San Francisco’s the Family Crest may be a bit unconventional, but the band members don’t fall short of living up to their name. The indie orchestral seven piece rocks as hard as they impress, and have evolved from a modest musical project to a movement that has seen over 200 extended family members sing along at their energetic shows and on records.
Their first EP, the Headwinds, through Portland’s Tender Loving Records, caught the attention of Spin, and their first full-length record, Beneath the Brine, is gaining momentum with the first single, “The World,” on heavy rotation in a TV commercial.
The Family Crest hosts its CD release party at the Great American Music Hall on February 13th. We caught up with singer/orchestrator Liam McCormick to talk about recording Beneath the Brine, signing to Tender Loving Empire, and the semantics of selling out.
How good does it feel to finally see the release of Beneath the Brine?
I’m stoked. It’s funny because the album wasn’t supposed to be an album. I’ve been working on this other album for a few years and we were all talking about what to release, so we decided on an EP and started putting it together.
It was about eight tracks and John, our bass player, was like “It’s basically an album, let’s just add a couple more songs.” It went extremely organically because it wasn’t this big planned-out thing and it was a free flowing writing process. It’s been done for a little under a year. We got picked up by a record label and have been sitting on it.
The song “William’s Dirge” has a 1920’s saloon feel, “The Water’s Fine” is a jazzy tune, and “the World” is more contemporary. Is this a conscious decision or is it more of reflection of the band’s influences?
The writing on Brine was different. When we were going out and playing shows people liked what we were doing, but they weren’t moving around too much. They were studying the band. I’d thought about how people are coming to the show for the experience, but not specifically to move around and have fun, and that’s a quintessential thing. Part of my thought process was deconstructing my writing and thinking what here is going to modernize the music without taking away the soul.
I realized the biggest part of it was the drums, so I focused on rhythmic patterns that focused on movement. The song, “Beneath the Brine” was written completely backwards, it started with a cello line and then came the guitar.
We’re all about making an album that people can play from start to finish. There’s an art that’s missing these days where people are focusing on singles.
You used some unorthodox recording methods on this album, recording in exotic places and cafes, and you’re known for fan involvement, accrediting an extended family of over 200 people. How did this idea evolve?
It’s funny because it started out as a recording project that turned into a band. It was originally supposed to be a CD that we were proud of that we could show our future children. When we were doing it, mainly because of cost, we built a portable studio and we couldn’t afford to record hundreds of people at $600 a day in a studio. As we progressed we realized we were getting good performances out of people because it was live, and not in the studio.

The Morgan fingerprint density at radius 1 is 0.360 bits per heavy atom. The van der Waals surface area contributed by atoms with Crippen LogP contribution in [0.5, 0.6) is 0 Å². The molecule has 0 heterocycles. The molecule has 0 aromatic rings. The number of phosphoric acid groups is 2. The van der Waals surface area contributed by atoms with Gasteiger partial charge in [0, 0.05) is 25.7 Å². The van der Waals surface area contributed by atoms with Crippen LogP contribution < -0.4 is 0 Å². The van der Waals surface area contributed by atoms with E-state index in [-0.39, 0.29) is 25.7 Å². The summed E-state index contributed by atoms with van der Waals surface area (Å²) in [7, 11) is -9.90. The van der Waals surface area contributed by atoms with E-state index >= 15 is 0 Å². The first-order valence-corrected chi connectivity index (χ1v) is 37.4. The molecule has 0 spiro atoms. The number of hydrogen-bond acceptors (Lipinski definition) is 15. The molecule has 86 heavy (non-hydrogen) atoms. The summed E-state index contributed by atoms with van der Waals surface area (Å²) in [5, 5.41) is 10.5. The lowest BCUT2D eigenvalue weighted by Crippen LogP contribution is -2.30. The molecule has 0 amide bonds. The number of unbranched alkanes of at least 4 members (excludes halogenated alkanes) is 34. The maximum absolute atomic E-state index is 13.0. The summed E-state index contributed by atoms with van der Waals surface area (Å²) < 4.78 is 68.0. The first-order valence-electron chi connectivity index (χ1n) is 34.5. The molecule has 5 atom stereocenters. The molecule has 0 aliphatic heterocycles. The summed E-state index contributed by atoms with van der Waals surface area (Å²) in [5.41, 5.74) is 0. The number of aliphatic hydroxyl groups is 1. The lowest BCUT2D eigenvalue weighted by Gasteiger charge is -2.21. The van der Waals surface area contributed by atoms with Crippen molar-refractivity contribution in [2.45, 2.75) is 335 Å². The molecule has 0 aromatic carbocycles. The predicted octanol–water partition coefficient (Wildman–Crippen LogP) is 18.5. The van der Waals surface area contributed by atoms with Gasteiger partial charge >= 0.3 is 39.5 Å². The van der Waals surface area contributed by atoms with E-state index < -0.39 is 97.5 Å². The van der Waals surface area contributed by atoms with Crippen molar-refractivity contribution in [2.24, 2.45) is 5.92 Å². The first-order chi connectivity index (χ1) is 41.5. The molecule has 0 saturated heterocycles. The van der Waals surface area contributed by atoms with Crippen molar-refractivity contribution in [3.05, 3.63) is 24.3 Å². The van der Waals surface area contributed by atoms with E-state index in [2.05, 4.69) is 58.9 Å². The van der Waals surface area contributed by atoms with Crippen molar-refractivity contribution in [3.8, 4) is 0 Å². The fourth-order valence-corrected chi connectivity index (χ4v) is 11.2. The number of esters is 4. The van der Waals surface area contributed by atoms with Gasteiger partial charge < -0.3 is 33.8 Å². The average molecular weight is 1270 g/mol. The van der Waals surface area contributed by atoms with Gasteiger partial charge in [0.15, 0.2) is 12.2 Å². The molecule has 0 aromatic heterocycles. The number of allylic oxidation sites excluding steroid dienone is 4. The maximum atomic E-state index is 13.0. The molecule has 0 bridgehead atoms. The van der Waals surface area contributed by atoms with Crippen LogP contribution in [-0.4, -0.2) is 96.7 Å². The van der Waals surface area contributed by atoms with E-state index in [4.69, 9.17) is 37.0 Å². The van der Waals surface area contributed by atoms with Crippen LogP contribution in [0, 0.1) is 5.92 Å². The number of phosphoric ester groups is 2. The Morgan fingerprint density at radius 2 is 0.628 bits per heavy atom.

Studios are kind of sterile as opposed to a church with candles or a lively café, even if it’s if at the expense at one song per day. Our style is bit unorthodox because we go everywhere. For example, I promised our friend from Seattle who plays hand bells that she’d be on the record. We were getting toward the end and I remembered that promise so we drove to Seattle and recorded. It helps us connect with people on a more one on one level.
It probably also gives people an opportunity to feel a part of something, and live vicariously through the project.
I think the thing is most people are more musical than they think; they’re just shy and don’t know how to use their musicality. Giving them a soapbox is cool for us because there are so many people that started open mikes and bands because they got some confidence of being on a record.
Were you aware your first single, “The World,” was in a Carnival Cruise Commercial?
I was aware of the song being in an ad, but I hadn’t seen it. I don’t have cable, so my friends were calling me and saying they just heard us on a commercial. A great company called Zinc represents us, and they did what they do and it worked out great.
I don’t think there’s anything wrong with exploring all avenues of income for a band. These days there’s a fine line between making money and “selling out.”
The general public has no idea how expensive it is being in a band. To the average person, I explain it like a cliff, you trudge up the cliff, and you get the edge and you’re either gonna fall off and die or you’ll live. When you start off in a band you’re working jobs and supporting yourself. It’s hard to have a job when you have a booking agent that might call you to do a tour in two weeks for a month. So people don’t think about the fact that being a band alone, when you get to that middle level of success, it means you’re broke. A tour in our bus getting across the states costs like $5,000 alone in gas.
So I don’t think there’s anything wrong with taking ads. There’s a big gap in between selling out and selling a song. The key is if you can afford not to sell out, and you sell out—that’s the pivotal point. If you’re already rich and you sell a song to McDonalds, that’s selling out. It’s more of a non-monetary thing, doing something against what you believe.
Great point. And so you kick off 2014 with your album release part at the Great American Music Hall. What’s next for the Family Crest?
It’s always been about getting on the road and touring as much as possible and getting to as many listeners as we can. I hope people respond well to the record; I think they will. The consistent goal is to play it 365 days a year, bring it the people and see what happens.